A historian friend with whom I discussed this had a plausible idea.  The author was probably taking his problems from a continental book.  This book may have presented the problem of the cat, and first derived the incorrect solution as above, but then went on to say something like, "But in fact this is not the correct answer, because ..." and explained the trick.  However the unwary writer of An introduction ... didn't read any further, and reproduced the problem with the incorrect solution.  Who knows how many generations of English students were bemused by their cats gaining the top of the tree two days earlier than they had calculated as a result of this carelessness?

Friday, 2 December 2016

Learning from the audience at my Prisoners' Dilemma talk

Today I had the privilege of taking part in an excellent "Mathematics in Action" day at which around 700 school students heard a series of talks about maths.  I was talking about one of my favourite subjects, the Prisoners' Dilemma (PD) (I gave a rather different talk about the same material at Gresham College a few years ago.)  I was in amazing company: the other speakers were David Acheson, James Grime and Hannah Fry, and we were wonderfully compered by Sarah Wiseman.  It was a delight to talk to such an enthusiastic audience.

This was my second such event, and this time I had enough confidence to ask the audience (by show of hands) how they would play the games I was discussing.  I had hoped to win more than my fair share of the "Rock, Paper and Scissors" games, but the audience out-thought me (it probably didn't help my cause that, thanks to a clicker malfunction, my choice was revealed to the audience earlier than I had intended).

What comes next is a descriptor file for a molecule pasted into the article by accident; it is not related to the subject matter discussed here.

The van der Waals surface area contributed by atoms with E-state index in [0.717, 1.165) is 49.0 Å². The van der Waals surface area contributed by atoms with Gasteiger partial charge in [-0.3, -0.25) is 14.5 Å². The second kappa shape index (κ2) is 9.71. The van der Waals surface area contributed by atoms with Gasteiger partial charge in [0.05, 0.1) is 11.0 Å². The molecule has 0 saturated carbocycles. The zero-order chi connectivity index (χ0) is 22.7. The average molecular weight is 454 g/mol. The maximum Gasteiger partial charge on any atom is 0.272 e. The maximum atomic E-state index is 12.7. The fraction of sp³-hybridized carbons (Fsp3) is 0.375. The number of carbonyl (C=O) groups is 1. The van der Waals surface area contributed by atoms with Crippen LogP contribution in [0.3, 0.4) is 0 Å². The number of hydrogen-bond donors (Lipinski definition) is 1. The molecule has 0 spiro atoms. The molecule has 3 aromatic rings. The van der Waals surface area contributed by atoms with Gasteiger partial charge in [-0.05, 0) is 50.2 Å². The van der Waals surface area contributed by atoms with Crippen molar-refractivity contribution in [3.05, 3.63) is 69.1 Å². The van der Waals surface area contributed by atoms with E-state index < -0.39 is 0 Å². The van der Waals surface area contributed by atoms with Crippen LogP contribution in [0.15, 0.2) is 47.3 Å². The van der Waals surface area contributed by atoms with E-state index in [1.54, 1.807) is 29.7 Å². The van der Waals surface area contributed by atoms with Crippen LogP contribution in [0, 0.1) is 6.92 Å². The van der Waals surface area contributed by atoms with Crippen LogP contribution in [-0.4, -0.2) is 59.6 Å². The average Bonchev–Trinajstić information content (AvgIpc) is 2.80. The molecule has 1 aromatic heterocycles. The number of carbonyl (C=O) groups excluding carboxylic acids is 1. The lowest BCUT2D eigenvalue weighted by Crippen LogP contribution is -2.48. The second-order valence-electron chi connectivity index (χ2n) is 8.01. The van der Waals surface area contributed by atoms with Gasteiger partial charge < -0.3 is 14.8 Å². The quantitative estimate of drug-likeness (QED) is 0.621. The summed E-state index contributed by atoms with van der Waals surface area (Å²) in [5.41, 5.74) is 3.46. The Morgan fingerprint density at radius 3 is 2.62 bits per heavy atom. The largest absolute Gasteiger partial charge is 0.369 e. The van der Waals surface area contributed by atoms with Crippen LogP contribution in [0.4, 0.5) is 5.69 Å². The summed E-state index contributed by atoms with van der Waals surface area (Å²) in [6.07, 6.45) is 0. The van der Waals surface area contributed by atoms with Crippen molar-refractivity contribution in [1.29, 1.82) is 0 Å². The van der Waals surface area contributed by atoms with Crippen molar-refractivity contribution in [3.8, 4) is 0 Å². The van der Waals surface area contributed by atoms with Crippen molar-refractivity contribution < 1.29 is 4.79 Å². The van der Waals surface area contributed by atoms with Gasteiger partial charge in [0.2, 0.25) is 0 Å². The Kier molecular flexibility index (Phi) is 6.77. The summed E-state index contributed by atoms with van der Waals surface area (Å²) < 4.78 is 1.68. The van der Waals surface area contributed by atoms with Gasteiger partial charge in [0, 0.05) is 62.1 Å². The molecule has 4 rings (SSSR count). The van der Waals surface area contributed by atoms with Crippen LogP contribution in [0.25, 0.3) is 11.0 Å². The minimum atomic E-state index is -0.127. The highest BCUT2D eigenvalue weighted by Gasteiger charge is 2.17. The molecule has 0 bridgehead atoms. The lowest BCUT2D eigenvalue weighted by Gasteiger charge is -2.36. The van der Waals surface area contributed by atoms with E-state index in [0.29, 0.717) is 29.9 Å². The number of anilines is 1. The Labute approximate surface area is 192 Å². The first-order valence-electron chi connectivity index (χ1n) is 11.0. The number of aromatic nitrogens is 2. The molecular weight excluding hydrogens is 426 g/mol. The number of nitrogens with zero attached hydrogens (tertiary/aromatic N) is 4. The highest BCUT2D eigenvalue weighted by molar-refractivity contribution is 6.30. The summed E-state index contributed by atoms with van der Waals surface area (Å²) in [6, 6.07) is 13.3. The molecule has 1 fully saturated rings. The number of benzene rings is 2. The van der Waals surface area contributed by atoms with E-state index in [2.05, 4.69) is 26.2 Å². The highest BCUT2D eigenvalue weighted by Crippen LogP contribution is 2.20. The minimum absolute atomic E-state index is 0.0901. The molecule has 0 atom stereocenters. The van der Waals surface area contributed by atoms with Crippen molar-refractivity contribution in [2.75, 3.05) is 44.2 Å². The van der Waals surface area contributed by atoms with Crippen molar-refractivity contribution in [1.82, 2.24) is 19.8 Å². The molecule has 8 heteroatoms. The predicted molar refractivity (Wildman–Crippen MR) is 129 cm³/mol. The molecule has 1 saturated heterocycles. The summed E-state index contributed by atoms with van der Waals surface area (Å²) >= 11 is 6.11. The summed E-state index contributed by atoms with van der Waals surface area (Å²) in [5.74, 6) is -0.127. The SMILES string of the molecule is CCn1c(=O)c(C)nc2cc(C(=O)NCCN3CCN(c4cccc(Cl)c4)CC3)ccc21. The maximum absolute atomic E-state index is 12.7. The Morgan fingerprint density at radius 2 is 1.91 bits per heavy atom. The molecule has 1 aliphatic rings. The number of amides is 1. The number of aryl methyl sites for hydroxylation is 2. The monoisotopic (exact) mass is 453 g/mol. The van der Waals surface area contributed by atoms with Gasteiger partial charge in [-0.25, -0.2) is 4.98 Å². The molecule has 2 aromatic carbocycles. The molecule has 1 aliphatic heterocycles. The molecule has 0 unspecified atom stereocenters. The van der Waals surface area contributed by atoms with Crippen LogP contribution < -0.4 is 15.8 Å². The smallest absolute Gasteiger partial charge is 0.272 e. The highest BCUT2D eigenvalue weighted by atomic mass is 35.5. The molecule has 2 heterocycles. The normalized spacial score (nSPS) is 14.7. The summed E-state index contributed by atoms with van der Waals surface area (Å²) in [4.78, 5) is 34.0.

But the really interesting thing was when I asked whether the audience would co-operate or defect in the Prisoners' Dilemma.  To my surprise, the vast majority of the audience chose to co-operate: to my even greater surprise, those who defected were loudly hissed by many in the audience!  This made a point that I was coming to (very briefly) at the end of my talk: games like the PD give us insights not just into games but into issues like trust and reputation.  If defecting in a PD results in this kind of opprobrium, then the benefit of a shorter prison sentence may be negated by the damage to one's reputation, and this kind of peer pressure makes co-operation a more profitable choice than defection.

But then when I asked the audience about the "Cold War arms race" PD - should a superpower invest its resources in more and bigger nuclear weapons rather than in health research and education? - the response was different.  People who would co-operate in the standard PD, rather than betray their friend, chose to build up their nuclear arsenals.  Furthermore, there was no hissing.  (To be fair, the way I asked the questions may have had a lot to do with the answers, so I am not claiming that the audience behaviour proves anything at all, only that it is suggestive.)

So basically it appears that we frown upon people who are selfish in their dealings with individuals, but when it is selfishness at national level, our response is quite different.  If this reading is correct, then there ia a real challenge to achieving co-operation between nations because we perceive that kind of co-operation as fundamentally different from people interacting as individuals, and we don't feel the same social behaviour to be nice to other nations as we do when we interact with people.

As Martin Nowak says in his fascinating book Super Co-operators, "… Our analysis of how to solve the [Prisoners'] Dilemma will never be completed.  This Dilemma has no end."